South Carolina has broken records in the last few weeks for COVID-19 hospitalization and new cases. Once again, schools, classes, and entire districts have acted virtual, as teachers quit and parents are frustrated.
Governor Henry McMaster ended the emergency in South Carolina on seventh June. Since then, he has advocated that parents have the sole right to decide whether their children wear masks in schools or not. He continues to maintain his stand even as the new cases in the state increase from more than 150 a day.
South Carolina Breaks Records, Students Return To Virtual Learning
Charleston’s democratic state senator, Marlon Kimpson, said that they have not paid any heed to medical professionals and data and have been guiding points of the Republican Governors Association.
Despite State health and education officials’ guidance, the legislature dominated by Republicans passed a provision that banned schools from mandating mass. Health officials have continuously argued that this step has taken away one of the best ways to prevent the spread of COVID-19.
Parents, teachers, and students are left struggling as more young people contract the highly contagious Delta variant which has forced schools of all the districts to return to virtual learning in a short span of a month of returning to personal learning.
Nicole Walker, a teacher, said that her classes at high school are always on their toes when a phone rings. If a student is sent to the nurse or office, everyone starts mumbling if they have contracted COVID-19 or if they would have to be quarantined. Disruptions like this breed fear in classrooms.
Walker said that this was one of those situations when adults could have prevented the situation by getting vaccinated which would make kids safer, but we have failed miserably.
Educators are talking about how schools are not providing equipment to protect from the virus in classrooms and how more and more teachers are quitting, leaving overcrowded classrooms.
In Charleston’s Daniel Island School, while dropping her son on his first day at school, Alison Harding noted that classrooms were full and only some of the second-grade students were wearing masks. Her son, only seven years old, has a neuromuscular disease. She pulled her son out of the school the following day.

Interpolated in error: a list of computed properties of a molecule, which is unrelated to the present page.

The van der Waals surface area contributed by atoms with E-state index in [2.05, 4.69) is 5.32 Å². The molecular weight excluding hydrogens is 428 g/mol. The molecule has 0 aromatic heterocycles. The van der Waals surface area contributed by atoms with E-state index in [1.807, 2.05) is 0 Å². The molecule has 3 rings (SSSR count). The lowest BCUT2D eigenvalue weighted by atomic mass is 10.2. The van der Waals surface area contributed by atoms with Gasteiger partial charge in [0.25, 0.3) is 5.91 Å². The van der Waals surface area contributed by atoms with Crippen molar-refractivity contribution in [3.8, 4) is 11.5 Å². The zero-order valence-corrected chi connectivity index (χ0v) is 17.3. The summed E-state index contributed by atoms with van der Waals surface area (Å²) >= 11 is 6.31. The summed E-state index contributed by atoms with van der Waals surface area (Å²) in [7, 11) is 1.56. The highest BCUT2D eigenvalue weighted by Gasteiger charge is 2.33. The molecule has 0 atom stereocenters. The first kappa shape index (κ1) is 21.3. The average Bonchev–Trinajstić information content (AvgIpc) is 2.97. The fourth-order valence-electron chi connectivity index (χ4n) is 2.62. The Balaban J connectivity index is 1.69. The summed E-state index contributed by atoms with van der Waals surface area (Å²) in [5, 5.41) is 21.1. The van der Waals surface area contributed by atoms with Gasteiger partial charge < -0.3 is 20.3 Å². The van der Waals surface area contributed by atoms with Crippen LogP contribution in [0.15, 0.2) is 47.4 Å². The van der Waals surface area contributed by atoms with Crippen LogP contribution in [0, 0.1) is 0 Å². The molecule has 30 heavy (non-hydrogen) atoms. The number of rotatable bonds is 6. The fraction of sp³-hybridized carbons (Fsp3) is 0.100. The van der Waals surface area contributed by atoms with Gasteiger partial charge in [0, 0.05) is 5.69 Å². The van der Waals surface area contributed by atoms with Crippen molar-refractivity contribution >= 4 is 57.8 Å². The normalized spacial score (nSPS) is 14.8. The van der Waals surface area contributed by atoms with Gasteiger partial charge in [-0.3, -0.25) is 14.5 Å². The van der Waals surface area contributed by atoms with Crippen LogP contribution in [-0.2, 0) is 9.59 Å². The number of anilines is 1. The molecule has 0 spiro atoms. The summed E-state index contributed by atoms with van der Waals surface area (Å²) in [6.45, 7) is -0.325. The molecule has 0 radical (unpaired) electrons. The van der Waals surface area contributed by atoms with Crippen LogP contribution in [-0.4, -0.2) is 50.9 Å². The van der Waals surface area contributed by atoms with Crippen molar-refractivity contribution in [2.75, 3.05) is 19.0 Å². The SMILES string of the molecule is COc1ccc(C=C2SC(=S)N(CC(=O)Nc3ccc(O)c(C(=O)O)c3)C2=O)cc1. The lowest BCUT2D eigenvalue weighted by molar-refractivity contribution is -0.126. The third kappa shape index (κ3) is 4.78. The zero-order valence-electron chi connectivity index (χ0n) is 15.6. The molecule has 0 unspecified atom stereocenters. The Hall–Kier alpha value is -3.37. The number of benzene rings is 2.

He is now awaiting the districts to provide equipment as Harding cannot risk her son contracting the virus, especially as the state crosses a record of 2,600 coronavirus patients hospitalized. She said that as hospitals are full it is not a good time for her son and he shouldn’t be going as it is extremely dangerous.
After McMaster ended the emergency, lawmakers put the proposal in the budget of the state. The governor has argued that masks do not provide much protection from the virus and cause developmental delays in kids.
Spartanburg county’s republican, Senator Shane Martin, does not support health decisions by these politicians who cannot really manage the situation and many of them are lying to people from the beginning.
As the situation has worsened, lawmakers from both sides are pushing for a provision that will allow local governments to mandate masks according to their situations. The Supreme Court of the state is also considering a lawsuit over mask mandates.
Many small districts have passed their mask mandates. Richard O’Malley, superintendent of Florence school, said that he cannot understand how this situation became a debate. He added that even one percent protection is more than no protection at all.
Most of the districts are not ready to defy the state rule, even if it is not yet clear the punishment, they will face for breaking it.
Harding narrated her experience with anti-maskers, saying that they told her that their children’s job was not to protect her child. She asked how it was not their job to teach their children compassion and empathy.
With over 15 years as a practicing journalist, Nikki Attkisson found herself at Powdersville Post now after working at several other publications. She is an award-winning journalist with an entrepreneurial spirit and worked as a journalist covering technology, innovation, environmental issues, politics, health etc. Nikki Attkisson has also worked on product development, content strategy, and editorial management for numerous media companies. She began her career at local news stations and worked as a reporter in national newspapers.